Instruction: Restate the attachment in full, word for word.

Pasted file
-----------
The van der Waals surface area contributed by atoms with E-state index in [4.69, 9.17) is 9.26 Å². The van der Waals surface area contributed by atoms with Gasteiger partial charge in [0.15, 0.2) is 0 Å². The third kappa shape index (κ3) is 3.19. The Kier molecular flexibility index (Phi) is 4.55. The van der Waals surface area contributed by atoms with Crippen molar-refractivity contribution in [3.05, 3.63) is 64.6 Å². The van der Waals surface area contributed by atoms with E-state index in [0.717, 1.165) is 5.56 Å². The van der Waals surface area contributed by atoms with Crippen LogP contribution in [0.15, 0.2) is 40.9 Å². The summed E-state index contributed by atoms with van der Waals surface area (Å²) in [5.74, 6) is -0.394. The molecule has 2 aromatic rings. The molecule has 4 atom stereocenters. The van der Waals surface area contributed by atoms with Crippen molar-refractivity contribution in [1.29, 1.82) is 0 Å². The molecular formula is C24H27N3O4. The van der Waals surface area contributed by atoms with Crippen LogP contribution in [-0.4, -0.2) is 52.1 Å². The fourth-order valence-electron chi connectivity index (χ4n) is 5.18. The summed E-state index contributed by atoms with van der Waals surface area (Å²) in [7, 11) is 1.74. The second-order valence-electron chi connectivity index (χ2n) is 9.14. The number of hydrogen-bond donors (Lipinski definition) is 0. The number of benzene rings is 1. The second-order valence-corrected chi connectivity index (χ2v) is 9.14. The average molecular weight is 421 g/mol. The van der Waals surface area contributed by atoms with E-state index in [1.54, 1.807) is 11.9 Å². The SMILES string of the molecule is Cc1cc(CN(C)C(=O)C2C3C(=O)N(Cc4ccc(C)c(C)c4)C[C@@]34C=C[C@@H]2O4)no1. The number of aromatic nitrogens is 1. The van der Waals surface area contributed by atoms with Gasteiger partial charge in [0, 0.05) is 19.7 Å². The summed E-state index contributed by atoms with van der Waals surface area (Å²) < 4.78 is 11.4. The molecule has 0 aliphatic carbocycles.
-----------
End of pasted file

The van der Waals surface area contributed by atoms with E-state index in [4.69, 9.17) is 9.26 Å². The van der Waals surface area contributed by atoms with Gasteiger partial charge in [0.15, 0.2) is 0 Å². The third kappa shape index (κ3) is 3.19. The Kier molecular flexibility index (Phi) is 4.55. The van der Waals surface area contributed by atoms with Crippen molar-refractivity contribution in [3.05, 3.63) is 64.6 Å². The van der Waals surface area contributed by atoms with E-state index in [0.717, 1.165) is 5.56 Å². The van der Waals surface area contributed by atoms with Crippen LogP contribution in [0.15, 0.2) is 40.9 Å². The summed E-state index contributed by atoms with van der Waals surface area (Å²) in [5.74, 6) is -0.394. The molecule has 2 aromatic rings. The molecule has 4 atom stereocenters. The van der Waals surface area contributed by atoms with Crippen molar-refractivity contribution in [1.29, 1.82) is 0 Å². The molecular formula is C24H27N3O4. The van der Waals surface area contributed by atoms with Crippen LogP contribution in [-0.4, -0.2) is 52.1 Å². The fourth-order valence-electron chi connectivity index (χ4n) is 5.18. The summed E-state index contributed by atoms with van der Waals surface area (Å²) in [7, 11) is 1.74. The second-order valence-electron chi connectivity index (χ2n) is 9.14. The number of hydrogen-bond donors (Lipinski definition) is 0. The number of benzene rings is 1. The second-order valence-corrected chi connectivity index (χ2v) is 9.14. The average molecular weight is 421 g/mol. The van der Waals surface area contributed by atoms with E-state index in [1.54, 1.807) is 11.9 Å². The SMILES string of the molecule is Cc1cc(CN(C)C(=O)C2C3C(=O)N(Cc4ccc(C)c(C)c4)C[C@@]34C=C[C@@H]2O4)no1. The number of aromatic nitrogens is 1. The van der Waals surface area contributed by atoms with Gasteiger partial charge in [0, 0.05) is 19.7 Å². The summed E-state index contributed by atoms with van der Waals surface area (Å²) < 4.78 is 11.4. The molecule has 0 aliphatic carbocycles.